The Grand Ethiopian Renaissance Dam (GERD) reservoir is a source of national pride for many Ethiopians – the dam is being built for Ethiopians, by Ethiopians. Most of the funds for the dam have been raised from Ethiopians through the purchase of bonds. The Dam will provide electricity to Ethiopia and to neighbouring countries.
Over the past 10 years, the Ethiopian Diaspora has been supporting the construction of GERD both financially and diplomatically irrespective of the apparent political differences one may expect from the diaspora. However, the support has never seen such a massive growth until the first filling of the dam was materialized. The first filling of the GERD has not only accelerated the rate of support the Ethiopian diaspora has been making but also increased its motivation to the highest level.
This contribution was made either by buying bonds or giving large sums of money as a gift for the completion of the dam. In total, over the last ten years,The diaspora has contributed close to 50 million dollars.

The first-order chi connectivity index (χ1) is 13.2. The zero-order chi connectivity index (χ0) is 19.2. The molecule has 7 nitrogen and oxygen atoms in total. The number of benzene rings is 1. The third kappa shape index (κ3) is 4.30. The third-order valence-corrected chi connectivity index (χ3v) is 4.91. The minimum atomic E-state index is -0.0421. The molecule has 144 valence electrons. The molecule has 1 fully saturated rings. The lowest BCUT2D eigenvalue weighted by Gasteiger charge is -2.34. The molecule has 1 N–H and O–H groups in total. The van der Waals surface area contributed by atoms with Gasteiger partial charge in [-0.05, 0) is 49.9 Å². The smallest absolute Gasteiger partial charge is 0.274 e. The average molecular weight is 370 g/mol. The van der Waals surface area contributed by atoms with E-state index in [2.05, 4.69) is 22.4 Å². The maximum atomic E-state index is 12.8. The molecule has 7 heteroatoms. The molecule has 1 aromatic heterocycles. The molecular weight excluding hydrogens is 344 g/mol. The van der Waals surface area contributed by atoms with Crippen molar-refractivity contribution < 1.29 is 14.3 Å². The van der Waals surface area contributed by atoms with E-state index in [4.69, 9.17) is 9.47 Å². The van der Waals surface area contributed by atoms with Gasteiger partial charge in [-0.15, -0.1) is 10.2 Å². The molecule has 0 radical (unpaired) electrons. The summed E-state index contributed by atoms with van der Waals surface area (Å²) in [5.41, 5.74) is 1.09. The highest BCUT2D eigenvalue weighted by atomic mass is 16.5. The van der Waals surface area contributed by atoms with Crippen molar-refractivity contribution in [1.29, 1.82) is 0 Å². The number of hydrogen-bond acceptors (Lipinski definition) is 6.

Considering the impact of the financial contribution the diaspora has been making over the years, the government is devising different approaches that can harness the diaspora’s potential to the fullest. When these mechanisms become operational, they are supposed to boost the financial support.
The diaspora has also intensified its fight for Ethiopia’s equitable share of the Nile waters. In the quest for Ethiopia’s legitimate rights over the Nile waters, many in the diaspora have held rallies in support of Ethiopia’s stride towards providing light to its people in the dark. Major cities across the world be it in the US, Europe and Australia have witnessed avalanches of Ethiopians and friends of Ethiopia in their streets requesting Ethiopia’s fair share on the Nile, among others.
Members of the Ethiopian diaspora have not only filled streets of western capitals for the request of equitable share of the Nile waters, they have also been making different public relations campaigns and advocating Ethiopia’s cause to the whole world by using media outlets. Ethiopians’ residing in the Arab countries or those who are eloquent in Arabic language have become common faces in Arabic channels challenging the status quo.
In conclusion, the African diaspora holds immense potential to drive massive progress for the continent. Through effective mobilization strategies, innovative initiatives, and increased advocacy, African nations can unlock the full power of their diaspora and create a transformative path towards sustainable development and prosperity for their people. Embracing the strength and dedication of the diaspora, Africa can build a brighter future, where its young people find hope and opportunity on their own soil.